There is an emerging understanding of a relationship between autophagy in the medial-basal-hypothalamus (MBH) and obesity mediated by the FK506 (tacrolimus) binding protein FKBP51, which appears to be a major upstream regulator of autophagy.  Could autophagy and more broadly, the intracellular environment in hypothalamic neurons be the functional memory that induces phenomena such as the physiologic set point?  Could agents that augment autophagy such as rapamycin reset the physiologic set point in humans, as it has in mouse models?  These are intriguing questions.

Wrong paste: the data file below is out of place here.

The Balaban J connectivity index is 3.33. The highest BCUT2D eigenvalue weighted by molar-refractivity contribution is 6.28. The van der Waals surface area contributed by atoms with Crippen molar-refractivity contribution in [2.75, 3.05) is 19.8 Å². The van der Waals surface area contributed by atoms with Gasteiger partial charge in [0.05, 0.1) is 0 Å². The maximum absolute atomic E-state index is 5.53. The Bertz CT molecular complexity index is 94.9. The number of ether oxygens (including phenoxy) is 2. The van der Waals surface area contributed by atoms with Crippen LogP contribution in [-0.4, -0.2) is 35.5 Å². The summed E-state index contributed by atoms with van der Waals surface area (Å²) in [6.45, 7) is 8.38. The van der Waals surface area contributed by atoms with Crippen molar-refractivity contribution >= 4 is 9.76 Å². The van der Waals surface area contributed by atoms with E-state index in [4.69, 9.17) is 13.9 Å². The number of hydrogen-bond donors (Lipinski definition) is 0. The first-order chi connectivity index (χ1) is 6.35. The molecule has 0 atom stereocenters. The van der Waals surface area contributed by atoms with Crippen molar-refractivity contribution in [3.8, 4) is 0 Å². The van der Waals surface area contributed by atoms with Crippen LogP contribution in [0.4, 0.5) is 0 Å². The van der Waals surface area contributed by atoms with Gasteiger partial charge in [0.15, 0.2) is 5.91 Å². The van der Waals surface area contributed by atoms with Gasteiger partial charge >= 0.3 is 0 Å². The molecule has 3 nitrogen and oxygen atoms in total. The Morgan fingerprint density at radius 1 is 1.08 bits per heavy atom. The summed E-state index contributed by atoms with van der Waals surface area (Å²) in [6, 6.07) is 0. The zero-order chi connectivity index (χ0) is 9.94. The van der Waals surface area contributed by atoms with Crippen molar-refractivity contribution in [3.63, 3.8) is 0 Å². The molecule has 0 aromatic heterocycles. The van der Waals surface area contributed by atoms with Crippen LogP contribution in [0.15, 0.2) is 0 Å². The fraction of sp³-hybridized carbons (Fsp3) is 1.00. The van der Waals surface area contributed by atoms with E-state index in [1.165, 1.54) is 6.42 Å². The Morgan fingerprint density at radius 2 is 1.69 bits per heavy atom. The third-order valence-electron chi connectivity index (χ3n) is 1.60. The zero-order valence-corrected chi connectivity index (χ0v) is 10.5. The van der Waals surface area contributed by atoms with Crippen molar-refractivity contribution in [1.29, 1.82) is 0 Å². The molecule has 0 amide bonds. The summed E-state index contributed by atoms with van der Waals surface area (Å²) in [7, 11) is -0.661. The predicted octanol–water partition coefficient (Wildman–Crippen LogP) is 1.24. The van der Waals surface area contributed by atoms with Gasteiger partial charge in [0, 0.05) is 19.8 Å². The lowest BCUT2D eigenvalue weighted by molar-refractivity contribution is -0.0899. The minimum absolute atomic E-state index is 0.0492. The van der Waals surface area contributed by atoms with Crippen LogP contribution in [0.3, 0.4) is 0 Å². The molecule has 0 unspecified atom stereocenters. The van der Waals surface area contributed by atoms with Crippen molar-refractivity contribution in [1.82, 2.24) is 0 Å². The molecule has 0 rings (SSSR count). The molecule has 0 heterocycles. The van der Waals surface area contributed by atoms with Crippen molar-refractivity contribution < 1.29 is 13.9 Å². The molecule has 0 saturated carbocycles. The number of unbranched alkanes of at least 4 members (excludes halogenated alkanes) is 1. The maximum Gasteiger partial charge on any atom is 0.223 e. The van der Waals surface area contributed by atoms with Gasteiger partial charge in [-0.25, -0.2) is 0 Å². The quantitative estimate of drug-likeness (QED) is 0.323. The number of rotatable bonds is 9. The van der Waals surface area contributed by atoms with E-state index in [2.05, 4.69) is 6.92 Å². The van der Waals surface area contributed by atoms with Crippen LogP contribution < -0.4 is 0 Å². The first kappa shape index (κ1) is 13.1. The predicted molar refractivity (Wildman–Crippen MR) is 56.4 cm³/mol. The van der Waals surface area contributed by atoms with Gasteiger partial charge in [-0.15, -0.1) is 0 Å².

Epigenetic clocks and Reprogramming  

How do we measure aging?  Certainly, there is the passage of time and how many birthdays someone has had, but we know that aging proceeds more quickly for some people than it does for others.  The speed of aging depends on your genes but also various factors such as, for instance, whether you smoke, your diet and level of exercise, your stress levels, exposure to ionizing radiation, and many other variables.  A 50 year old executive will likely be biologically younger than a 50 year old homeless alcoholic who has had a hard life, to take an example.  Is there some other marker that indicates a biological age that is distinct from chronological age?  This question is critically important if we are to assess the effectiveness of anti-aging interventions and has been a matter of much debate.  Recently as our understanding of aging has evolved, scientists have focused on methylation patterns in the DNA as a likely proxy for aging.